Earlier this year, the US District Court for the Southern District of New York dismissed the Lions Gate Entertainment Corporation Securities Litigation. This alleged securities fraud class action was brought under Section 10(b) of the 1934 Securities Exchange Act. The complaint purported that the company had a responsibility to publicly disclose the pending US SEC investigation, its intention to settle with the SEC and its receipt of a “so-called ‘Wells notice.’” A letter from the SEC enforcement division staff informed the company it “had decided to recommend that the Commission bring an enforcement proceeding.”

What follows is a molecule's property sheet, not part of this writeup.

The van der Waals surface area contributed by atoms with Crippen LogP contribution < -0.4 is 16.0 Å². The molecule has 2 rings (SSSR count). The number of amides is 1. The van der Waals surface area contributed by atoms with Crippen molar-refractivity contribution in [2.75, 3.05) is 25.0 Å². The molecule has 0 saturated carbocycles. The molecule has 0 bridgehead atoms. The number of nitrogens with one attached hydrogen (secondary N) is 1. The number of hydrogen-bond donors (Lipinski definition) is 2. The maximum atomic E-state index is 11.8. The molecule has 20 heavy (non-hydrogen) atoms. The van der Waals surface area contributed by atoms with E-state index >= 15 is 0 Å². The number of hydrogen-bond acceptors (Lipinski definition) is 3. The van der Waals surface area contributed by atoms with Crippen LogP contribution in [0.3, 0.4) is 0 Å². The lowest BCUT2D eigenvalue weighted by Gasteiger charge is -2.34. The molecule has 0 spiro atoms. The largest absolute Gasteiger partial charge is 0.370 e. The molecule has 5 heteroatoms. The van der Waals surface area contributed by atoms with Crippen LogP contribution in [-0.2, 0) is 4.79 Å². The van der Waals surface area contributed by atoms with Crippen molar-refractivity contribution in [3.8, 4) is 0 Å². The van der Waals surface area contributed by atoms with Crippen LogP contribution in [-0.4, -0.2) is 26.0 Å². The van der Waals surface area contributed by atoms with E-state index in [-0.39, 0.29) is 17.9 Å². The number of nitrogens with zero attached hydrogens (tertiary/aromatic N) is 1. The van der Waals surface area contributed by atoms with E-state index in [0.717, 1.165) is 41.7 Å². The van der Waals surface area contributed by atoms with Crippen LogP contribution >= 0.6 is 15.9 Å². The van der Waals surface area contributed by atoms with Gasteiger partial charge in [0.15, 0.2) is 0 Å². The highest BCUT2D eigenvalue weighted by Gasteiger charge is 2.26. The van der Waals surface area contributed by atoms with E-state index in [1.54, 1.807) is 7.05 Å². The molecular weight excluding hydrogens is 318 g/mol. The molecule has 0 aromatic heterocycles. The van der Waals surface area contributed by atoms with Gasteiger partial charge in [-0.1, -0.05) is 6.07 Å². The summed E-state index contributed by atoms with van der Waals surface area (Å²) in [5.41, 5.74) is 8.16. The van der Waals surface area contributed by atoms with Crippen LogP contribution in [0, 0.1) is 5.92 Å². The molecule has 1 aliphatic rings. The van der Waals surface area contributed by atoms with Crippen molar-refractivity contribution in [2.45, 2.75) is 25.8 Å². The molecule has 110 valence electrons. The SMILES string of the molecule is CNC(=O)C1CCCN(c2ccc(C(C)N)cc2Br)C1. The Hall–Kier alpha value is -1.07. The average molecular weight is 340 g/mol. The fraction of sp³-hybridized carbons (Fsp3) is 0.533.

In response, the court said that the company did not have any “independent duty to disclose any of these enforcement developments and that they were not per se material to investors.”
The decision made by Judge Koeltl “follow[s] and expands upon a 2012 decision by Judge Paul A. Crotty in Richman v Goldman Sachs Group Inc.” In this case from four years ago, it was “similarly held that the issuer had no duty to disclose its receipt of a Wells notice. The Lions Gate plaintiffs stated that Lions Gate was in violation of Section 10(b) of the Securities Exchange Act in its omission of three information categories from its SEC filings.